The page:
• When values are returned in registers, nothing special needs to be done. The returned value can be manipulated directly (adding 5 to it, in your example), or it can be passed to another function by being pushed onto the stack (if the function takes its arguments on the stack) or by being moved to the correct register (if the function takes its argument from registers, which used to be enormously fashionable in the late 1980s but is démodé now).

  • When values are returned in previously reserved memory, the compiler quietly reserves as much memory as is required for all the intermediate return values. If you like, you can imagine this as a process of simplifying all complex expressions into single function calls whose return values are invisible variables called anonymous1, anonymous2, and so on. The compiler knows how much memory to reserve. It can also do quite a lot of re-using of this anonymous memory because it knows precisely when each invisible variable starts to be used and precisely when it stops being used.

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..., except that a modern C compiler would turn your f2() into this:

void f2(void) 
{ 
   int u = 9; 
   // RL A
}

And if f1() was declared static, the compiler would not even emit it to the output file.

All of that is assuming that your comment, // RL A stands for some actual code that uses u. If it's really just a comment, then the compiler would turn your example into this:

void f2(void) 
{ 
}

Or, if f2() was a static, then the compiler would emit no code for it either.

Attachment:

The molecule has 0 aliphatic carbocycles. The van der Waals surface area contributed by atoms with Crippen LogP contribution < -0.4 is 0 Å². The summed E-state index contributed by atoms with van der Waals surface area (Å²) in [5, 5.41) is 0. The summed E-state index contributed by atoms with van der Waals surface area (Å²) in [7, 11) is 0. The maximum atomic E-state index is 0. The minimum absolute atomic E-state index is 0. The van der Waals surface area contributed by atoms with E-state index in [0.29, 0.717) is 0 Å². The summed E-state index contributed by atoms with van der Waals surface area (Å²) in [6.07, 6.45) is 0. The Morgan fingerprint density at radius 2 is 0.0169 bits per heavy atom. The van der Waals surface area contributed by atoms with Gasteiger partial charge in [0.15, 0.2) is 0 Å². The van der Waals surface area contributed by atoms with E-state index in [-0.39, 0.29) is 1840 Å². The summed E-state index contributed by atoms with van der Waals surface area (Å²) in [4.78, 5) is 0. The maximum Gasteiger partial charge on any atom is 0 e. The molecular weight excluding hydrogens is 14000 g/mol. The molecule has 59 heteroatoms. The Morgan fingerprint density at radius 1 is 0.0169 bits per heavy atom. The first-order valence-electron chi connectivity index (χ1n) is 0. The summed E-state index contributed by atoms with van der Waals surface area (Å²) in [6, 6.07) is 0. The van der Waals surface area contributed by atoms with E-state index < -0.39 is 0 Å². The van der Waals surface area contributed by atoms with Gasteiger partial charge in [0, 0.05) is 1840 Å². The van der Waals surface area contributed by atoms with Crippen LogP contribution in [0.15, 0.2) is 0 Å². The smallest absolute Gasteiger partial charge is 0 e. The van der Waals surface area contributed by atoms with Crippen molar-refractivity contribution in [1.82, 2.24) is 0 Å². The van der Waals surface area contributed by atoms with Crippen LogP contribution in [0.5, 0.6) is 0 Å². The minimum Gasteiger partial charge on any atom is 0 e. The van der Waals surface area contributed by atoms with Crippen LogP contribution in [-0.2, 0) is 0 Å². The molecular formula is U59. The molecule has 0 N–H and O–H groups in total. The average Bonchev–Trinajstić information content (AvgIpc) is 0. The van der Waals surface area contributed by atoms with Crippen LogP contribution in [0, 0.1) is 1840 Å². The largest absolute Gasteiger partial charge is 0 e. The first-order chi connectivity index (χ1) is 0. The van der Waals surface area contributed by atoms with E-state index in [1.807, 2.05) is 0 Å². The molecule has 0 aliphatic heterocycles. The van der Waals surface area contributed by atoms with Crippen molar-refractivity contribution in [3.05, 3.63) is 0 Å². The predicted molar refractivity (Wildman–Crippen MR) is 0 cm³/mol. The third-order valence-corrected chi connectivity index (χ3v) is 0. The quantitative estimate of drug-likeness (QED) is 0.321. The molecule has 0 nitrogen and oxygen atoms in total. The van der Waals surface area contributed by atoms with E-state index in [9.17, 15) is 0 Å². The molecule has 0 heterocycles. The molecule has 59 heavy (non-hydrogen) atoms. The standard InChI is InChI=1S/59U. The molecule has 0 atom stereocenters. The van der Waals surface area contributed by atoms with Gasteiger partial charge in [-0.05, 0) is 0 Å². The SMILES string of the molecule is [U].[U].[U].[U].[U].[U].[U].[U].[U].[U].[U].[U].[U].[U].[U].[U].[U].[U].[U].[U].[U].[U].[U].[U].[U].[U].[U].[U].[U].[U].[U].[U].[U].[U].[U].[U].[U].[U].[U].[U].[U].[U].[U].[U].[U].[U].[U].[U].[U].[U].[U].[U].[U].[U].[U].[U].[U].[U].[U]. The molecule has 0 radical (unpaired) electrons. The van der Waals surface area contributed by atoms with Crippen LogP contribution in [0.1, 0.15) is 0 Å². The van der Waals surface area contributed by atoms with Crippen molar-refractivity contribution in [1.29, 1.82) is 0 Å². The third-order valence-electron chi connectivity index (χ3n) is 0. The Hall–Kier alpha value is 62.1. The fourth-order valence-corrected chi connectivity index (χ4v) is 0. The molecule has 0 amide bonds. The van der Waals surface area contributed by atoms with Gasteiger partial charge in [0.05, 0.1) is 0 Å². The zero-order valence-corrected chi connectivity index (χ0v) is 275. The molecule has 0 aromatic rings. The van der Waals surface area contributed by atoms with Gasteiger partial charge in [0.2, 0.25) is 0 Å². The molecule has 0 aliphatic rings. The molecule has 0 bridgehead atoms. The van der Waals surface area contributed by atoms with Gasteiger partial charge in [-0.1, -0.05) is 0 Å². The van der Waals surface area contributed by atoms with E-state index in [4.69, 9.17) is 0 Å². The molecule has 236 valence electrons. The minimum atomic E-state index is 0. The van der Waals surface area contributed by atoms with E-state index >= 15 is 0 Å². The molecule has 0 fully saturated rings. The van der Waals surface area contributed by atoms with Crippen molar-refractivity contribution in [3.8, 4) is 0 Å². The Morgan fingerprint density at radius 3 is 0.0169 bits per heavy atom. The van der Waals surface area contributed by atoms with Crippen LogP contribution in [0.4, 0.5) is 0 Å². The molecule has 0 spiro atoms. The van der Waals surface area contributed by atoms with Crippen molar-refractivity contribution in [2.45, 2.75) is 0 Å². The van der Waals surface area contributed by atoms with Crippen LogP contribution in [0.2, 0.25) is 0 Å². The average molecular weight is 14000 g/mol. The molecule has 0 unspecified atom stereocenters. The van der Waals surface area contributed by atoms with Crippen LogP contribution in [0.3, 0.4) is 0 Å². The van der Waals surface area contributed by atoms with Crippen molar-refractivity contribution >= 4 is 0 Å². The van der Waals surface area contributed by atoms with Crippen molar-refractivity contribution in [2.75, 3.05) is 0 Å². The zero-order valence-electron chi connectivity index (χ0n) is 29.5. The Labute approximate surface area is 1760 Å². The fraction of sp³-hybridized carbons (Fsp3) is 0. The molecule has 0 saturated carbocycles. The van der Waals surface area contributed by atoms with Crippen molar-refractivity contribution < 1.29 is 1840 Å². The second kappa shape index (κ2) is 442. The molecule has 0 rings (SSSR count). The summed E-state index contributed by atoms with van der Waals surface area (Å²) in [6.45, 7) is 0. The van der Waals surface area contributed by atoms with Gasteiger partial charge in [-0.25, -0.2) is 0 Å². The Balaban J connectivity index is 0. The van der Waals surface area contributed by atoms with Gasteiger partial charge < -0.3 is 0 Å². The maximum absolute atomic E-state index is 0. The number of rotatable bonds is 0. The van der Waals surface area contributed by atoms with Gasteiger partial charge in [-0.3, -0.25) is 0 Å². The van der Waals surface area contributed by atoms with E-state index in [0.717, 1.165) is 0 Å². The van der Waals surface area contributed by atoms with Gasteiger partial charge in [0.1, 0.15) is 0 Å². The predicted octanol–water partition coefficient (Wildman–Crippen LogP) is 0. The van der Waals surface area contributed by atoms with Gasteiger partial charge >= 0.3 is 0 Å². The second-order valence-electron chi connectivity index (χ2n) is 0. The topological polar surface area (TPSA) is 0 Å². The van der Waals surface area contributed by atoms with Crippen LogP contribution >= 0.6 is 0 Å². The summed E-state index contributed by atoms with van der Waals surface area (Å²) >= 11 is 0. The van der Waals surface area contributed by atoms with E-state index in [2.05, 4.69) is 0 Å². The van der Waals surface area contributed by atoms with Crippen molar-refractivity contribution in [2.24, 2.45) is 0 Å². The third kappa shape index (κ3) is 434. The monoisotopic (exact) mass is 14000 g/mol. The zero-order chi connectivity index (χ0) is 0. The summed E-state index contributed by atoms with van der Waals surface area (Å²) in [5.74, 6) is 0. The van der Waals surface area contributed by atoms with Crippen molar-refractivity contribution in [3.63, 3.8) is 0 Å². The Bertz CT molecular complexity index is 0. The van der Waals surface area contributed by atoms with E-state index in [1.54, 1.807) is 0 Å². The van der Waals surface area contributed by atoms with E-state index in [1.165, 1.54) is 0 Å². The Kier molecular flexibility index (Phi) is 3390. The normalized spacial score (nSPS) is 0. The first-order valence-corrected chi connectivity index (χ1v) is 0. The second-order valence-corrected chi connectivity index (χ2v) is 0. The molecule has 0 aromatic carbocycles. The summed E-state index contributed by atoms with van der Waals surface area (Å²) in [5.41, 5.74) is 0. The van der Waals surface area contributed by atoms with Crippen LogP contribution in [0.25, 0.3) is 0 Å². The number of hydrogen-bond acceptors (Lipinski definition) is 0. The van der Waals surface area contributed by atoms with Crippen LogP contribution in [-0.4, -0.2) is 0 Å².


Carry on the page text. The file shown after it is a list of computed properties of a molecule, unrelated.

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This is not how actual C code is compiled. In reality, the variable u never has a real storage location allocated to it. Instead, the compiler stores the values 2 and 7 on the stack and calls f1. f1 performs its calculation by accessing them at locations relative to the base pointer (a register in the processor, called "ebp" on x86 machines). It then returns the result in another processor register ("eax" on x86 machines). f2 is free to do whatever it wants with it, but in the code you give it would simply discard it rather than storing it in any permanent location.

A scheme similar to the one you describe is used for returning structures, rather than single values -- perhaps that's what's being described by the book? There's a good description of how that works in the answer to this stackoverflow question.

  • Thanks for your response. He says at one point "A call stack is a simple scheme to manage the fact that, since the same function (f1) can be called from multiple places, something must track the next line of code to execute." and then after defining the frame as the return locationo and arguments of called functions he writes "Please remember that frames and symbols are for humans only. Computers do not understand frames and symbols. Instead they only work with addresses and values." – Hugo May 20 '16 at 8:33
  • Right. The frame for a function is the collection of memory that is effectively allocated to the function. It contains the return address (which on most processors is put onto the stack by the instruction that called the function) and the arguments (which are placed on the stack by the calling function), as well as any temporary data the function needs to work. On x86, these are usually referenced by copying the current stack pointer into the ebp register and using offsets to that (although some optimizing compilers may skip this step, e.g. gcc with the -fomit-frame-pointers flag). – Jules May 20 '16 at 8:38
  • But the return value of a function (at least when a function is not returning a struct) is not part of the frame -- it's stored in a processor register, and therefore doesn't have an address. – Jules May 20 '16 at 8:39
  • That makes sense. So I was sort of getting the sense that maybe he's omitting some details or trying to give a simplified but mostly correct (or correct "enough") model of how stack memory works -- kind of seems like that's what's going on? – Hugo May 20 '16 at 8:44
  • Yes, I guess so. It's certainly unusual for a book of this kind to go into the detail that it has at all. Usually they just state that there's a stack and local function variables get stored on it... :) – Jules May 20 '16 at 8:54